A virtual first for distance learning
The rise of the internet and video calls has made distance learning easier than ever before. Now a group of tutors is developing plans for what has been billed as the world's first complete virtual college.
The proposed Virtual Sixth Form College would - pending approval from England's Department for Education - aim to replicate a traditional 16-18 college experience for hundreds of students across the country. The difference is that their classes would be watched on video, with both student and teacher working from the comfort of their own homes.
The concept of the virtual school is not a new one: the K12 for-profit organisation operates virtual charter schools covering most of the US. But the backers of the UK venture say they will provide a full educational experience, including pastoral support, which has not been offered elsewhere.
"The one thing that has been missing is that most forms of virtual education seem to have a lack of support for students," said Robert Ellis, one of the six distance-learning tutors behind the plans.
"There is no reason why pastoral support should be missed," he added. "We should provide as much support as a traditional college. I envisage it would be for the full spectrum of students, from those who would not be able to access a college in their area to those who, for medical reasons, would find it difficult to travel."
While the college would have a small physical site in the Midlands of England, which would host some administrative staff and occasional residential courses for students, all teaching and pastoral contact would be conducted using videoconferencing technology.
"In the US there are also both private and publicly funded online high schools (for students aged 14-18)," Mr Ellis said, "but these put a lot of reliance on resource-based independent work and do not seem to make much use of videoconferencing to produce a close and effective relationship between teacher and student.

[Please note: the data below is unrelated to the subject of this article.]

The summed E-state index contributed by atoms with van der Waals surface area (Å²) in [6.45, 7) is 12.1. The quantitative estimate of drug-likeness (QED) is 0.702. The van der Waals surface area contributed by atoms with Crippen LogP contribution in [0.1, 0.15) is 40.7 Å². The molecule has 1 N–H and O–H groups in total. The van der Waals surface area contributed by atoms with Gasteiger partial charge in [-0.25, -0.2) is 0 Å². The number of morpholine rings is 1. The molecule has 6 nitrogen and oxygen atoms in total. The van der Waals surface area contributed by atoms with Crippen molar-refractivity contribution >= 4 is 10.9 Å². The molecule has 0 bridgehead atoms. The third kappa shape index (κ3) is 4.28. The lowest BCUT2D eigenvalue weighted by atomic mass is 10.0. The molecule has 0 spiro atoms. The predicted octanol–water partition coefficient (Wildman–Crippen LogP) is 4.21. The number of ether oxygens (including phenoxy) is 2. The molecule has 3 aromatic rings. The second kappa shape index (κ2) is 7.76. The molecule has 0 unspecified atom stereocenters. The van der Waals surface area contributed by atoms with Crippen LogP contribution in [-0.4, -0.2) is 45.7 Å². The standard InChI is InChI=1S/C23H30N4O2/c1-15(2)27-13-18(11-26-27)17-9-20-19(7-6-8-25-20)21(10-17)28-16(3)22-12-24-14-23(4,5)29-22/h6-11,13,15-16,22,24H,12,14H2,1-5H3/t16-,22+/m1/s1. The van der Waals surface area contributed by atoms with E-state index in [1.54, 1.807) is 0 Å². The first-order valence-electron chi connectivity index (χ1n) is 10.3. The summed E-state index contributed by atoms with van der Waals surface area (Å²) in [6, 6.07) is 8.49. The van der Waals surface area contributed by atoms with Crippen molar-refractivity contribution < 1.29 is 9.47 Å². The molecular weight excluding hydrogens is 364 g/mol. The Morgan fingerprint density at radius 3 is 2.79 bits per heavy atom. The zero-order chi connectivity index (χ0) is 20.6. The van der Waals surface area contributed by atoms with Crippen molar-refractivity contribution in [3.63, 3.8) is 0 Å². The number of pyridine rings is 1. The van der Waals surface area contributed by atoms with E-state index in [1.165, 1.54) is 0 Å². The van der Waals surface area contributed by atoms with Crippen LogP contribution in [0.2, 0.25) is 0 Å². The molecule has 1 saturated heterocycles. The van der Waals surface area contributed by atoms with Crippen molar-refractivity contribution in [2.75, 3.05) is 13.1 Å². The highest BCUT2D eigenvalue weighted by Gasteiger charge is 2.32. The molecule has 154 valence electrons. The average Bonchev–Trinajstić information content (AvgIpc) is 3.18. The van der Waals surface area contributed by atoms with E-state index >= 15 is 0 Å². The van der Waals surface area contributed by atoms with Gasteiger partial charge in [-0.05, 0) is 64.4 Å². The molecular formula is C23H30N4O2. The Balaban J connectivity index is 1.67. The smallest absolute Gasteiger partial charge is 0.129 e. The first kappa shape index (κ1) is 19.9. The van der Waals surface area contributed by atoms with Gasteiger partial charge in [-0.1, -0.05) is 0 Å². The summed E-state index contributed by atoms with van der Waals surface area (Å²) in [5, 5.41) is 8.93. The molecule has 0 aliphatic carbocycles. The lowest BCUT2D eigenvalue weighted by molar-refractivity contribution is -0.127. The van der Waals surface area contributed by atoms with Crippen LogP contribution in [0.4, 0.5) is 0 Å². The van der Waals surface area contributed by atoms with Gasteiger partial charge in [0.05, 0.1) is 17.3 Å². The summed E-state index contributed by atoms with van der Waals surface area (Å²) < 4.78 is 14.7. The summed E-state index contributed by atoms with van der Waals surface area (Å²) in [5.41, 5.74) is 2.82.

"We aim to produce an effective virtual sixth-form college by giving as much teaching online, with as much structure and support, as a conventional college."
The money saved by not operating a full-time campus would instead be invested in providing A-level qualifications in 41 subjects, including minority ones such as Latin and archaeology, which many colleges are not able to offer.
Young people enrolled with the college would be encouraged to interact with each other and run clubs and societies, and could even have time set aside for sports activities. Students would be expected to pay for the computer kit they would need to join the college themselves.
David Igoe, chief executive of the Sixth Form Colleges' Association in the UK, said: "In theory, we wouldn't have a problem with it, if it helps young people who, for whatever reason, find it difficult to travel to a college. But we wouldn't want our brand to be used inappropriately; sixth- form colleges have a reputation for being high-performing institutions."
The backers of the new college have already held discussions with the DfE ahead of submitting a formal application later this year. The intention is to open the college to an initial 350 students in 2015.
Bob Harrison, a member of the Further Education Learning and Technology Action Group, which advises the UK government, said there was a "gap in the market" for an online-only institution.
"Lots of people in the further education sector are still in an analogue mindset," he said. "This is the direction of travel. From an efficiency point of view, if you have a sixth-form college offering knowledge-based courses, it could be a very effective approach."
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